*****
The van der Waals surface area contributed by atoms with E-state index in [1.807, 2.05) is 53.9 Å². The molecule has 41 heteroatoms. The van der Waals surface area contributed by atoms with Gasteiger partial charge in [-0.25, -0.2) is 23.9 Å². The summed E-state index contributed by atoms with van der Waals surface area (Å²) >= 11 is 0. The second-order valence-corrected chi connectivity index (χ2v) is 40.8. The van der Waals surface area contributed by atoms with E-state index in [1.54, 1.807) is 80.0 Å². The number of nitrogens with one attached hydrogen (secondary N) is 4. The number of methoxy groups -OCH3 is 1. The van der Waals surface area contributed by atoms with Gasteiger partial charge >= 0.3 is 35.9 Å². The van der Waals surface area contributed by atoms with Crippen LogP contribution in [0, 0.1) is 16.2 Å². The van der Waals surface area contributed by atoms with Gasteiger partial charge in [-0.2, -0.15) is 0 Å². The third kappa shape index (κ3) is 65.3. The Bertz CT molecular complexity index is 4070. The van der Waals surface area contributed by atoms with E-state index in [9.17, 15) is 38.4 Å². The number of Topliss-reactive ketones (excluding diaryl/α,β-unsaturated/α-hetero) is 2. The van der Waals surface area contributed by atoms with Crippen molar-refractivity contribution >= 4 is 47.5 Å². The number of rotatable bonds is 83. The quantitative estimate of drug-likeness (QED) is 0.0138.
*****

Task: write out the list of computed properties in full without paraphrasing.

The van der Waals surface area contributed by atoms with E-state index in [1.807, 2.05) is 53.9 Å². The molecule has 41 heteroatoms. The van der Waals surface area contributed by atoms with Gasteiger partial charge in [-0.25, -0.2) is 23.9 Å². The summed E-state index contributed by atoms with van der Waals surface area (Å²) >= 11 is 0. The second-order valence-corrected chi connectivity index (χ2v) is 40.8. The van der Waals surface area contributed by atoms with E-state index in [1.54, 1.807) is 80.0 Å². The number of nitrogens with one attached hydrogen (secondary N) is 4. The number of methoxy groups -OCH3 is 1. The van der Waals surface area contributed by atoms with Gasteiger partial charge >= 0.3 is 35.9 Å². The van der Waals surface area contributed by atoms with Crippen LogP contribution in [0, 0.1) is 16.2 Å². The van der Waals surface area contributed by atoms with Gasteiger partial charge in [-0.2, -0.15) is 0 Å². The third kappa shape index (κ3) is 65.3. The Bertz CT molecular complexity index is 4070. The van der Waals surface area contributed by atoms with E-state index in [9.17, 15) is 38.4 Å². The number of Topliss-reactive ketones (excluding diaryl/α,β-unsaturated/α-hetero) is 2. The van der Waals surface area contributed by atoms with Crippen molar-refractivity contribution >= 4 is 47.5 Å². The number of rotatable bonds is 83. The quantitative estimate of drug-likeness (QED) is 0.0138.